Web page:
Just who is Ali Osman Zor? And why doesn’t Turkey want him anymore?
Kyrgyz security forces arrested the 46-year-old Turkish citizen in Bishkek in May at the request of the Turkish Embassy, which accused him of membership in the Great Eastern Islamic Raiders Front (İslami Büyük Doğu Akıncılar Cephesi, or, IBDA-C), a terrorist group that allegedly aims to overthrow the government in Ankara.
For a time, observers expected Zor to be extradited to Turkey. That process was delayed, however, by his application for asylum: Zor claimed he had been persecuted as a journalist in Turkey. As expected, on July 15 Kyrgyzstan’s Ministry of Labor, Employment and Migration rejected his request. Yet Ankara never followed-up on the demand for extradition and Zor is languishing in limbo in a State Committee for National Security (GKNB) detention center, reportedly on hunger strike, according to Sabyrjan Mambetov, a spokesperson for the Taza Din (Pure Faith) movement, which has taken an interest in the case.
Turkey is usually vigilant when it comes to alleged Islamic radicals. Coercing Kyrgyzstan into extraditing Zor is also an easy way for Ankara to show off its influence in the region. Why then did Turkey not make more of an issue of Zor, an accused al-Qaeda sympathizer?
A writer for Islamist-inspired publications, Zor hardly elicits sympathy at home. But, his extradition would have focused unwanted attention on Turkey at a time when the democratic credentials and commitment to human rights of the ruling Justice and Development Party (AKP) are under scrutiny.
If you run a successful international chain of casinos and are after new places to open a branch, you look for somewhere suitably glamorous and wealthy, right?
Well, no, not if you're Storm International.
In an apparently counter-intuitive move, the company last year opened a casino in Kyrgyzstan's desperately impoverished Batken Province, near the border with Tajikistan.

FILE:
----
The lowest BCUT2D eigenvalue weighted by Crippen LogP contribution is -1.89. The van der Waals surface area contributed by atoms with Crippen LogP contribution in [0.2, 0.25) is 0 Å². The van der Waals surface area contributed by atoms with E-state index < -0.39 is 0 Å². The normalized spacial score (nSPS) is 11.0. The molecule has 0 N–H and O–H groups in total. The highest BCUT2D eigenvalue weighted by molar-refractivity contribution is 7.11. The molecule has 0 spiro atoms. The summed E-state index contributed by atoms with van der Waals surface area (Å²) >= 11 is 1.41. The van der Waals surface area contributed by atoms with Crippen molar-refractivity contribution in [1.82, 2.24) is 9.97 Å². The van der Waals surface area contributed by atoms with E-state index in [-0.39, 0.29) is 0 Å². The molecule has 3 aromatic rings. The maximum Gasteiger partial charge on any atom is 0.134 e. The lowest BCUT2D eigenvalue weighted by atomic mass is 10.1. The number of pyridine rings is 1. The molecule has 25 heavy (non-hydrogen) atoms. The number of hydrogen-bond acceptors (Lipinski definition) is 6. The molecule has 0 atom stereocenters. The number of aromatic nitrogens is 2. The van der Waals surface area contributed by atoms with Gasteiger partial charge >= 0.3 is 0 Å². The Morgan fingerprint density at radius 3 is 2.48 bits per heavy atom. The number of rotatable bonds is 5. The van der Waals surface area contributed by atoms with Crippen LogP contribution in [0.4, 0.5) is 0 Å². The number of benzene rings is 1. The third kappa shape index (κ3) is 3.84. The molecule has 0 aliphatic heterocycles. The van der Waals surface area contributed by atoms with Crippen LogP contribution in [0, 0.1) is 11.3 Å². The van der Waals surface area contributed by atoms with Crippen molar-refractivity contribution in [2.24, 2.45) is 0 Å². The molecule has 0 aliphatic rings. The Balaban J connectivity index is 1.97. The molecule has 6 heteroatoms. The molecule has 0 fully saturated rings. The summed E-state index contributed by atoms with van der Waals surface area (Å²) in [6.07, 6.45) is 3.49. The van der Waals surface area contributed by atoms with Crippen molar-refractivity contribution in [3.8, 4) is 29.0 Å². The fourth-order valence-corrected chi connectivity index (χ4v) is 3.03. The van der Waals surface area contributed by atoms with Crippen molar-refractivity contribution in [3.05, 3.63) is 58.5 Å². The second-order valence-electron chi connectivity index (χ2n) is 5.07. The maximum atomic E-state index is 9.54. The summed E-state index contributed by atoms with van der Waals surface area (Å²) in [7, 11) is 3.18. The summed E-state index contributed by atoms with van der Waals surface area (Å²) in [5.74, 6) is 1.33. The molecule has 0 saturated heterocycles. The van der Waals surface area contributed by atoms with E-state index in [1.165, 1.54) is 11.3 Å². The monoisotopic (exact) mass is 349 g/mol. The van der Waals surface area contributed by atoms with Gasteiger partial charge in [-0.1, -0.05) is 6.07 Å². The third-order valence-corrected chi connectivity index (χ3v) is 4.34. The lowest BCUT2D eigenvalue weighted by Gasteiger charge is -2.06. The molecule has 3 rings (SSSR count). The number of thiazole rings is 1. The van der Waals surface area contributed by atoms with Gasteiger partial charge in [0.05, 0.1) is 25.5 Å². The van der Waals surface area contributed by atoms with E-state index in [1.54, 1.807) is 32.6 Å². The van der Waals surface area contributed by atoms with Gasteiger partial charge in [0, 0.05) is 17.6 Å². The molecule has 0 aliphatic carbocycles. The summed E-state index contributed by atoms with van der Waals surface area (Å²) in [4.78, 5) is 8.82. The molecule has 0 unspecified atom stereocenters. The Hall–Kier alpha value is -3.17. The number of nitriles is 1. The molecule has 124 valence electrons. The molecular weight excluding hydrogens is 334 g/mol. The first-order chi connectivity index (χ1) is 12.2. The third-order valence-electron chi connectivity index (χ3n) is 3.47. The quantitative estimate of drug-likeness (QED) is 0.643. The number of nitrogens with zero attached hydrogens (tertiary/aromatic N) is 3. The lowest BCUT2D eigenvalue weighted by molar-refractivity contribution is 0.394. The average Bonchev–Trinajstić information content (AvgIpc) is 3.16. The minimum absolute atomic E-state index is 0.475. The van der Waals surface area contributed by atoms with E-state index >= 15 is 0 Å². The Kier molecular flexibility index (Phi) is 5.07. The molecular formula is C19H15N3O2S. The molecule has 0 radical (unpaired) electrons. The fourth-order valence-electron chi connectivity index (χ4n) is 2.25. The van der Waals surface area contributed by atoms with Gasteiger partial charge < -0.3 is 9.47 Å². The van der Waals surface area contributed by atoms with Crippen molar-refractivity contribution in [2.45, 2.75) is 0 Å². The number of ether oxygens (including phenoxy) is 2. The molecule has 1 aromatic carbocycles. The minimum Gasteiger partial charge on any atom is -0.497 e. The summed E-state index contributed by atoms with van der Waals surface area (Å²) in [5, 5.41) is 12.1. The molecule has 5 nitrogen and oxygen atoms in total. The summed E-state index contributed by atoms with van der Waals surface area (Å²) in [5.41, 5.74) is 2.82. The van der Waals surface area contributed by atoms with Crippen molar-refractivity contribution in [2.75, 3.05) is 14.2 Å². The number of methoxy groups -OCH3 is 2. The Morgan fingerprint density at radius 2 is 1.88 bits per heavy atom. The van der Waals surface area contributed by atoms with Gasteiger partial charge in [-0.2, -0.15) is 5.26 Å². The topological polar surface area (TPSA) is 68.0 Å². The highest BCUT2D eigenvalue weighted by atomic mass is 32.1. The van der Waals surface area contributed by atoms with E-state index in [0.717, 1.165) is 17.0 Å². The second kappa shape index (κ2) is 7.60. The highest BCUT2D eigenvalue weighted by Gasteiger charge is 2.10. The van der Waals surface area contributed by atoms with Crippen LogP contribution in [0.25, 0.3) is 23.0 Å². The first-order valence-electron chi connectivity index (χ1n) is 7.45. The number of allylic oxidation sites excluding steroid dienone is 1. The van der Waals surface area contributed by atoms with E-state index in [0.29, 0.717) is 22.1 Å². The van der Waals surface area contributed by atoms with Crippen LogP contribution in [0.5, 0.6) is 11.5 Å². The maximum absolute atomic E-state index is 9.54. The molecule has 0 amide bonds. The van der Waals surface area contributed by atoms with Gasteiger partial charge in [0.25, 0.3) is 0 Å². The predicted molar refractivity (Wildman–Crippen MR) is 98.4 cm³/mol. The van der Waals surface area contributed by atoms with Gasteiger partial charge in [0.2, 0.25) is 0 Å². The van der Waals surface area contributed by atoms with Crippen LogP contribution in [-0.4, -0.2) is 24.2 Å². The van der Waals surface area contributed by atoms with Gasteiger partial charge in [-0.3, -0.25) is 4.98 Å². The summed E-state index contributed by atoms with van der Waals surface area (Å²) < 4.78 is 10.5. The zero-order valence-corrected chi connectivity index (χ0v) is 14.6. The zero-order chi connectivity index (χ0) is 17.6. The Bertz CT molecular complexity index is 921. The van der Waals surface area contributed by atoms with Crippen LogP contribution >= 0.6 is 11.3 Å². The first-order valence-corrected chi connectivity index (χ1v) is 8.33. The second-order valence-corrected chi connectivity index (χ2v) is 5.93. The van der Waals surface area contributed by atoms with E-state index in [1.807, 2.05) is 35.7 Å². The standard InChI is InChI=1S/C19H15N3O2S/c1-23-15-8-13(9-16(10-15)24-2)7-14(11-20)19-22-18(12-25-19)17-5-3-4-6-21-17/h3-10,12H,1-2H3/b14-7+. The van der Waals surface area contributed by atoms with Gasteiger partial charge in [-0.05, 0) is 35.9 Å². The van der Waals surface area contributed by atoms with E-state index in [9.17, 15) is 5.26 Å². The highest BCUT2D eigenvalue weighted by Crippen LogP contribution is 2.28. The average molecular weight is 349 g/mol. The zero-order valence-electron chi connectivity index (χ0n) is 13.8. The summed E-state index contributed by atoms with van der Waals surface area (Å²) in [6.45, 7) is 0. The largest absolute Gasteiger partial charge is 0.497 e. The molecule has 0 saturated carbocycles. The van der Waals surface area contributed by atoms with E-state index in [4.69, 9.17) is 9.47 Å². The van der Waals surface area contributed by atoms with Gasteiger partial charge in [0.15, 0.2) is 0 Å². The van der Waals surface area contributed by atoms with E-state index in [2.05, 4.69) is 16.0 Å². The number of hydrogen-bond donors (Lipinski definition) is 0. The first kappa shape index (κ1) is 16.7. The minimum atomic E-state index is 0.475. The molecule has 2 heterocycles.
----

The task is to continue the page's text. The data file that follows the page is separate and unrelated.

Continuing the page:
Really, who in that part of the world would have the disposable income to spare on high-stakes gambling? What kind of person in Tajikistan or southern Kyrgyzstan has money to fritter away on expensive leisure pursuits or, say, expensive SUVs and such?
Whoever these people are, the fun is seemingly all over for them, for authorities in Kyrgyzstan have apparently decided to shut down the Shangri-La Casino, Tajik news portal Asia-Plus reports.
As the site cautiously notes, "the reason for the suspension of the casino's operations is unknown, but according to some sources, operations were suspended following a ruling handed down by a chief prosecutor in Kyrgyzstan's Batken Province."
If a character like Kyrgyzstan's human rights ombudsman Tursunbek Akun didn't exist, you would have to make him up.
On July 18, his office distributed an email summoning journalists to a press conference to mark Nelson Mandela Day, which is held yearly to coincide with the retired statesman's birthday.
It is certainly no bad thing that Kyrgyzstan should be celebrating the life of a great man who devoted his political career to forging reconciliation, a concept utterly alien to the country's venal political class.
And pretty alien to Akun, too, while we're at it. He has said some notably worthy things about the ethnic clashes in Osh last year, it must be conceded. But one has to worry about a human rights ombudsman who criticizes an international report on the violence by complaining that it failed to realize the main cause of the unrest was that at the time of the Kokand Khanate (in the 18th and 19th centuries), the Kyrgyz were forced to seek employment from Uzbeks and other ethnic groups.
Anyway, back to Mandela Day.
With mercurial Akun running the show, one just had to expect the event to be somehow weirdly compromised, and he didn't disappoint.
Girls milk cows at Kyrgyzstan's Song-Kul lake, where they migrate with their families every year to take advantage of the lush jailoo, or summer pasture. The lake sits at 3000 meters (almost 10,000 feet).
David Trilling is EurasiaNet's Central Asia editor.